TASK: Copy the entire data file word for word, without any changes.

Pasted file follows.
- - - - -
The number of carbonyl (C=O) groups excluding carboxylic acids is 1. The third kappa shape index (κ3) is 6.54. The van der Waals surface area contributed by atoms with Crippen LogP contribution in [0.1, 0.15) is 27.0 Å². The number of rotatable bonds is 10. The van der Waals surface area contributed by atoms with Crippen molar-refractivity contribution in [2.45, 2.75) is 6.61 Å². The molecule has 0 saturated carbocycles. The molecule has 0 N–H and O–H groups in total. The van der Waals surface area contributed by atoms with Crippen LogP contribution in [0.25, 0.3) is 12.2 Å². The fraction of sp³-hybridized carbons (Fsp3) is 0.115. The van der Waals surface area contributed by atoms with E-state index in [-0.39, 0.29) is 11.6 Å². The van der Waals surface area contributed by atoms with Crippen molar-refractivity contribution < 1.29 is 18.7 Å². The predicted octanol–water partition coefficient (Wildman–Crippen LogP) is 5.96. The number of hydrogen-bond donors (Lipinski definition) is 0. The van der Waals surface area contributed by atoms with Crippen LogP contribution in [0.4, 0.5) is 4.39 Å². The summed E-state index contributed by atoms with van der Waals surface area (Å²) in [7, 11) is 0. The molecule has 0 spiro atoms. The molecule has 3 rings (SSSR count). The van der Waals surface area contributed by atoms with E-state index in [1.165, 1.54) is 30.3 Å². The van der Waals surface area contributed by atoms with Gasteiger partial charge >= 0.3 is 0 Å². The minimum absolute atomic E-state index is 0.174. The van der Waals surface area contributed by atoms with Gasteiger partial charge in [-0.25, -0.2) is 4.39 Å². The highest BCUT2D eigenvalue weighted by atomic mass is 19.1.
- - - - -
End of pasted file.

The number of carbonyl (C=O) groups excluding carboxylic acids is 1. The third kappa shape index (κ3) is 6.54. The van der Waals surface area contributed by atoms with Crippen LogP contribution in [0.1, 0.15) is 27.0 Å². The number of rotatable bonds is 10. The van der Waals surface area contributed by atoms with Crippen molar-refractivity contribution in [2.45, 2.75) is 6.61 Å². The molecule has 0 saturated carbocycles. The molecule has 0 N–H and O–H groups in total. The van der Waals surface area contributed by atoms with Crippen LogP contribution in [0.25, 0.3) is 12.2 Å². The fraction of sp³-hybridized carbons (Fsp3) is 0.115. The van der Waals surface area contributed by atoms with E-state index in [-0.39, 0.29) is 11.6 Å². The van der Waals surface area contributed by atoms with Crippen molar-refractivity contribution < 1.29 is 18.7 Å². The predicted octanol–water partition coefficient (Wildman–Crippen LogP) is 5.96. The number of hydrogen-bond donors (Lipinski definition) is 0. The van der Waals surface area contributed by atoms with Crippen LogP contribution in [0.4, 0.5) is 4.39 Å². The summed E-state index contributed by atoms with van der Waals surface area (Å²) in [7, 11) is 0. The molecule has 0 spiro atoms. The molecule has 3 rings (SSSR count). The van der Waals surface area contributed by atoms with E-state index in [1.165, 1.54) is 30.3 Å². The van der Waals surface area contributed by atoms with Gasteiger partial charge >= 0.3 is 0 Å². The minimum absolute atomic E-state index is 0.174. The van der Waals surface area contributed by atoms with Gasteiger partial charge in [-0.25, -0.2) is 4.39 Å². The highest BCUT2D eigenvalue weighted by atomic mass is 19.1.